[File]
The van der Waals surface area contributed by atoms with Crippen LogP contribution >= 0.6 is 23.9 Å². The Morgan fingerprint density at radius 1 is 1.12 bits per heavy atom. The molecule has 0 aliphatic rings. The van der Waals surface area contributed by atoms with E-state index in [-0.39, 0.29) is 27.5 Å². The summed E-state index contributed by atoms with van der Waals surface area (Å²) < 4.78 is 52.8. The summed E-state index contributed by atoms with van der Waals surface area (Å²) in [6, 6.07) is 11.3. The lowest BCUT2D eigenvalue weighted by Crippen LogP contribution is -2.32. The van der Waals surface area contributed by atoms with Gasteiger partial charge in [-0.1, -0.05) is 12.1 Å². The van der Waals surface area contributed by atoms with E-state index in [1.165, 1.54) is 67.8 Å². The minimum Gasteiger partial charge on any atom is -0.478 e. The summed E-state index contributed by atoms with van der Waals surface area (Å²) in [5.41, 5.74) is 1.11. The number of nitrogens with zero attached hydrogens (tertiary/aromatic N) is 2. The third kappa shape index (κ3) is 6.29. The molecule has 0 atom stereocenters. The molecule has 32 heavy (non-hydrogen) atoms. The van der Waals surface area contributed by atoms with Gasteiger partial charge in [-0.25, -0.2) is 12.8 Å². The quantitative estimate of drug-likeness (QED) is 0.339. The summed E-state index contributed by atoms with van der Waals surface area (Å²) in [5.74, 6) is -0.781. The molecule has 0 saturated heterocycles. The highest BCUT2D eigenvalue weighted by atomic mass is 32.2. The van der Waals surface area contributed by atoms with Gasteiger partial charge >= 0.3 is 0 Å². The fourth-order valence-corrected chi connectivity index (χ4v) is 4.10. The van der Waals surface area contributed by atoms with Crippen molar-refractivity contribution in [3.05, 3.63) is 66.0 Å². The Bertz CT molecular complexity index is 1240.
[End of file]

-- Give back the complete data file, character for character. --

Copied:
The van der Waals surface area contributed by atoms with Crippen LogP contribution >= 0.6 is 23.9 Å². The Morgan fingerprint density at radius 1 is 1.12 bits per heavy atom. The molecule has 0 aliphatic rings. The van der Waals surface area contributed by atoms with E-state index in [-0.39, 0.29) is 27.5 Å². The summed E-state index contributed by atoms with van der Waals surface area (Å²) < 4.78 is 52.8. The summed E-state index contributed by atoms with van der Waals surface area (Å²) in [6, 6.07) is 11.3. The lowest BCUT2D eigenvalue weighted by Crippen LogP contribution is -2.32. The van der Waals surface area contributed by atoms with Gasteiger partial charge in [-0.1, -0.05) is 12.1 Å². The van der Waals surface area contributed by atoms with E-state index in [1.165, 1.54) is 67.8 Å². The minimum Gasteiger partial charge on any atom is -0.478 e. The summed E-state index contributed by atoms with van der Waals surface area (Å²) in [5.41, 5.74) is 1.11. The number of nitrogens with zero attached hydrogens (tertiary/aromatic N) is 2. The third kappa shape index (κ3) is 6.29. The molecule has 0 atom stereocenters. The molecule has 32 heavy (non-hydrogen) atoms. The van der Waals surface area contributed by atoms with Gasteiger partial charge in [-0.25, -0.2) is 12.8 Å². The quantitative estimate of drug-likeness (QED) is 0.339. The summed E-state index contributed by atoms with van der Waals surface area (Å²) in [5.74, 6) is -0.781. The molecule has 0 saturated heterocycles. The highest BCUT2D eigenvalue weighted by atomic mass is 32.2. The van der Waals surface area contributed by atoms with Gasteiger partial charge >= 0.3 is 0 Å². The fourth-order valence-corrected chi connectivity index (χ4v) is 4.10. The van der Waals surface area contributed by atoms with Crippen molar-refractivity contribution in [3.05, 3.63) is 66.0 Å². The Bertz CT molecular complexity index is 1240.